Sam Gendel – Satin Doll
Number of Tracks:13
From the Album:Satin Doll
Available Date & Time: Mar 13 2020 09:00:00 EDT
“If all the saxophones in the world evaporated one day, I would be sad for a moment,” says Sam Gendel, matter-of-factly. “And then life would go on.”
It’s an interesting thought from Gendel, the LA-based, world-class saxophonist, because it rings true on two different levels. Firstly, the fact that his musicianship extends way beyond the saxophone. His collaborations with artists as diverse as Vampire Weekend, Blake Mills, Ry Cooder, Moses Sumney, and Sam Amidon attest to this; it’s as much Gendel’s creative approach as his technique that is unique, and makes him a sought-after musical conspirator.
But secondly, Gendel plays and processes his instrument in such a way that it sounds as if the saxophone were indeed melting before our very ears: drawn-out like treacle, harmonized and otherworldly, or floating wispily away. “Does the world need another jamming sax?” asks Gendel, with a laugh. “No. It doesn’t.”
Accordingly, we now have Gendel’s debut for Nonesuch, Satin Doll—an album that both reinvents nine of the most beloved jazz standards, and redefines the sonic possibilities of the saxophone for a new era. “I think I may have created a sound on the instrument that hasn’t really been heard yet,” he says, lightly, adding, with a cheerful shrug, “I’m just me, doing my little thing.”
Listen to the album, and you’ll discover such mind-melting treasures as a woozy take on Duke Ellington, Billy Strayhorn, and Johnny Mercer’s 1953 classic “Satin Doll” that shimmers like a sonic heat-haze, its fractured, languorous bossa beats slowed to the pace of a rubber ring floating in a swimming pool. Elsewhere, a joyful, reeling version of Hermeto Pascoal’s “O Ovo,” which practically cartwheels into earshot; and an incredibly intimate take on Alex North’s “Love Theme from Spartacus,” set to micro-beats and muffled squeaks that suggest diner booths being slid into.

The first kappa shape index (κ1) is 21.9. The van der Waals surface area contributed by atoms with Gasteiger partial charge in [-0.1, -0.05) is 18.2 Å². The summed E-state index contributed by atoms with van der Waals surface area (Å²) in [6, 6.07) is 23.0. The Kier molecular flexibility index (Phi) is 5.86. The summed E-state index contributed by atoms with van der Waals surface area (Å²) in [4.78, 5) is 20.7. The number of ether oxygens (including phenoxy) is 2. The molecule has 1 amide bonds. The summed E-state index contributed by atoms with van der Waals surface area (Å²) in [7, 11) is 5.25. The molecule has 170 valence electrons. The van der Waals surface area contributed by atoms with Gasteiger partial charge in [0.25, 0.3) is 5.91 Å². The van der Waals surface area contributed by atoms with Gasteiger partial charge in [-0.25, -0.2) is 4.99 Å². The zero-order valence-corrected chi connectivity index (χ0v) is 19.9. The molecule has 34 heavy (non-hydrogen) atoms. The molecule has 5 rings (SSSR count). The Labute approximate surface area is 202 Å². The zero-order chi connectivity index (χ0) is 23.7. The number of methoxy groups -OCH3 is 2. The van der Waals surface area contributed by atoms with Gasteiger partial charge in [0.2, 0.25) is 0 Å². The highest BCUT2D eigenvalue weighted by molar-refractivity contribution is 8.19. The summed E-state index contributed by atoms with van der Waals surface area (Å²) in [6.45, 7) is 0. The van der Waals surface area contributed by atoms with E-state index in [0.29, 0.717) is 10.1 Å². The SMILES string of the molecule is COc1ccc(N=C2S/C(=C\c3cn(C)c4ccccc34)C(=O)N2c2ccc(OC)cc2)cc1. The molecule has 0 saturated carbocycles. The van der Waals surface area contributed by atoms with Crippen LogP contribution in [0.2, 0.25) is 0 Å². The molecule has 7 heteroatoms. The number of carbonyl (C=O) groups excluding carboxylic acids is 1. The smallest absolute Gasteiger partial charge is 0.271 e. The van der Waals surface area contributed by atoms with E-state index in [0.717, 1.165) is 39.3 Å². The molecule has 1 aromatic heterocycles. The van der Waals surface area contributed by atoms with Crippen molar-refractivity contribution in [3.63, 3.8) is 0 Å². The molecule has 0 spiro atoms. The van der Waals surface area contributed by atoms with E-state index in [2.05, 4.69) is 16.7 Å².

“These are chopped and screwed versions of old songs,” says Gendel, “out of full respect for the originals, but making them our own.” The best visual symbol for the record is, he says, the lowrider—as in, the customized cars you see cruising the parks and strips of California and beyond. “Chicano culture is really where this all stems from,” he says. “I grew up around it, and I always found it beautiful—that someone would take an overlooked vehicle no one would ever think would have anything beyond its face value, and turn it into the most striking piece of art.”
You can see it in the video to Gendel’s version of “Afro Blue,” which features a cartoon lowrider cruising across sun-bleached, muzzy footage of Hama-Rikyu Gardens in Tokyo. It’s the perfect accompaniment to Gendel’s deliciously warped, electronic reading of Mongo Santamaría’s 1959 Latin-jazz classic—clearly inspired as much by the new as the old. Gendel’s own driving soundtrack ventures into realms of pop and hip-hop radio station Power 106, featuring artists such as Migos, Future, and Young Thug. “Young Thug is a visionary artist—it’s a kind of abstract, painterly sound,” he notes, as if describing his own music.
Gendel himself was raised in California’s Central Valley, close to the Sierra Nevada mountain range and the wonders of Yosemite National Park. An outdoorsy kid whose parents played jazz and Joni Mitchell records around the house, the first album Gendel owned was a cassette of the Space Jam soundtrack, which, he says, he wore out from playing so much.
As affable and mellow as you’d expect a jazz-leaning Californian musician to be, Gendel is, in his own words, “a pretty slow-burn”, and his big musical epiphany arrived in his late teens—newly autonomous, with his own car, hanging with friends away from home. The musical connection fizzed into life; Gendel was having fun, thinking, “This is a playground where I can actually get good at something.”